There are plenty of strategies to pursue, many of them enhanced by the heroes and wonders that bestow new abilities on your empire. Some of my favorites include the Colossus of Rhodes, which gives you a free commodity of your choice each round, Spartacus’s oh-so-cheap soldiery, Antigone letting you ignore the will of the trading leader entirely, and the Queen of Sheba permitting blazing fast conquest of regions in exchange for a sacrificed legion. Looking back over that selection, it seems I prefer to sidestep the economic rigor of running an empire in favor of figuring out how to nab other people’s accomplishments. It’s a statement in Mare Nostrum’s favor that such a strategy is every bit as viable as one that emphasizes a dominant trade empire or a cultural hegemony.
In any game this good, the small problems are often magnified. Primarily, the established nature of the trade goods means that every game has the potential to evolve along similar lines. Whether you’re playing as Rome or Babylon, Crete will still be the only source of ceramic, gladiators will be plentiful on the fringes of the map, and spices will be available in the south and far east. It helps that the availability of heroes and wonders can be randomized, preventing the rise of — yuck — build orders. Even so, be aware that the distribution of commodities does tend to bestow the setup with the slightest sense of determinism.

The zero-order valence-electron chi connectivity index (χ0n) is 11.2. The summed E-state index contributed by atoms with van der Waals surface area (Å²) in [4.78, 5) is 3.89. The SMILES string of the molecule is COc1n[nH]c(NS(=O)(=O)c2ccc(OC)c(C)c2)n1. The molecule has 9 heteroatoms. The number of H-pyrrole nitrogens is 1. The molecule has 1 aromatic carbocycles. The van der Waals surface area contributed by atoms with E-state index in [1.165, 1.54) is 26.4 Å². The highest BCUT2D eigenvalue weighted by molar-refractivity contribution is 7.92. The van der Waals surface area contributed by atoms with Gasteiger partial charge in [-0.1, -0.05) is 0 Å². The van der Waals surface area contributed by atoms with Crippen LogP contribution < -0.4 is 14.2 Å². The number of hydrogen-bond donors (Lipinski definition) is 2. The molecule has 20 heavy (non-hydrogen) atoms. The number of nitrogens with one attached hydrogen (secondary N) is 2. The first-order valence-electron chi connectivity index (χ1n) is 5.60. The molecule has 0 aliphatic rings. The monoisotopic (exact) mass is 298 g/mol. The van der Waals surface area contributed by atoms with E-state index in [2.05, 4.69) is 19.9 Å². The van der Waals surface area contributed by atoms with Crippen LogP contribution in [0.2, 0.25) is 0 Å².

What a fragile complaint that is, however, when compared with the dynamic growth, threats, invasions, heroes, and trades that flourish in Mare Nostrum: Empires. It may present a clash of civilizations with more basis in fantasy than history, but it weaves a compelling tale nonetheless about the balance between economy and force, trade and compulsion, and the authority of culture, mercantile, and military actions. Best of all, it does all of this with such ease, simplicity, and panache. Basically, I’m talking myself into playing it again tomorrow.